Consumers "win" as re-mortgaging booms
26 April 2004
More and more British homeowners are taking advantage of low interest rates cheaper mortgage rates to re-mortgage their properties.
New research shows that the re-mortgaging market has grown by a staggering 255 per cent since 2000.
Datamonitor, who carried out the research, identified the consumers as the "winners" in this surge, due to the fact lenders are being forced to continually offer competitive rates to retain customers.
According to its figures, almost four in ten mortgage holders chose to re-mortgage in 2003 - and more than a quarter of them had done so more than once in the last five years.
It suggests homeowners are cashing in on lower rates to save money as well as borrowing larger amounts through re-mortgaging; just over a third (35 per cent) of borrowers said they had withdrawn equity from their properties.
For many the reason for withdrawing equity was to undertake home improvements or create extensions. Yet an increasing number are choosing to re-mortgage to consolidate existing debts.
Datamonitor financial analyst Karina Purang said those looking to re-mortgage should beware fees when changing mortgages.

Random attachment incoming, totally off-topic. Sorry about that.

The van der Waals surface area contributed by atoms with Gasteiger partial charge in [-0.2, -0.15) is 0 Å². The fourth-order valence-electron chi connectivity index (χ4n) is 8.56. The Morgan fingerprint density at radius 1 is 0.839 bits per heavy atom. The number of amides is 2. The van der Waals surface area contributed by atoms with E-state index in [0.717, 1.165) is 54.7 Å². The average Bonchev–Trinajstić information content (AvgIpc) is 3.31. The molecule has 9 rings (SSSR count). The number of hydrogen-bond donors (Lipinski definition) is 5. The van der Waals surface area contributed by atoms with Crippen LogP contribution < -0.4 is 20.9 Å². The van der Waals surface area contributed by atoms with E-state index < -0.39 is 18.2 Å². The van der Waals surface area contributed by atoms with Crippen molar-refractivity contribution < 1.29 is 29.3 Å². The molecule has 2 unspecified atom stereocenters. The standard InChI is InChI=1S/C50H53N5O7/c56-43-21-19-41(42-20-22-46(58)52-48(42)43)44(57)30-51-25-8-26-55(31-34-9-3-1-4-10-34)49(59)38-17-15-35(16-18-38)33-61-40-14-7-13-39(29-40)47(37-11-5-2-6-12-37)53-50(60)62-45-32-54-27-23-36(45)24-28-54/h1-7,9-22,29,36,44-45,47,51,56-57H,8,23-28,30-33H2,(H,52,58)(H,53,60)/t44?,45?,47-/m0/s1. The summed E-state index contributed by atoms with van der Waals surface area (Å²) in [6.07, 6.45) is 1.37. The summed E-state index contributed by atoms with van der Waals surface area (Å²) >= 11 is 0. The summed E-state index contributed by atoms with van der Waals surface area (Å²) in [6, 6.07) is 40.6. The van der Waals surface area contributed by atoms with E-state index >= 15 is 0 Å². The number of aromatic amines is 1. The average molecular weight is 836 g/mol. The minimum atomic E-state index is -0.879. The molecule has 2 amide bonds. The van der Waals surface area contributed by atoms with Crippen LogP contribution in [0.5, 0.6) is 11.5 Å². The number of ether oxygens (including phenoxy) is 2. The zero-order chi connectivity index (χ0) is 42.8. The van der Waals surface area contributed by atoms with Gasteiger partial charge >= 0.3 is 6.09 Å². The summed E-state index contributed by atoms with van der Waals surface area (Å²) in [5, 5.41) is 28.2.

Many lenders make customers pay a penalty for redeeming a loan during the fixed rate or discounted period of a deal, with some even making borrowers pay a fee if they move mortgages after the introductory period has ended.
The Liberal Democrat trade and industry spokesman Malcolm Bruce also expressed concerns. He urged lenders to "act responsibly" in light of the re-mortgaging boom. "If interest rates rise further, borrowing against house valuations that may not be sustainable will result in catastrophe for thousands."
He sensibly added, "Borrowing to the edge of your means . . . is hardly making the most of your assets."
The average value of a re-mortgaging loan has increased from £61,000 to £80,232 since 2000.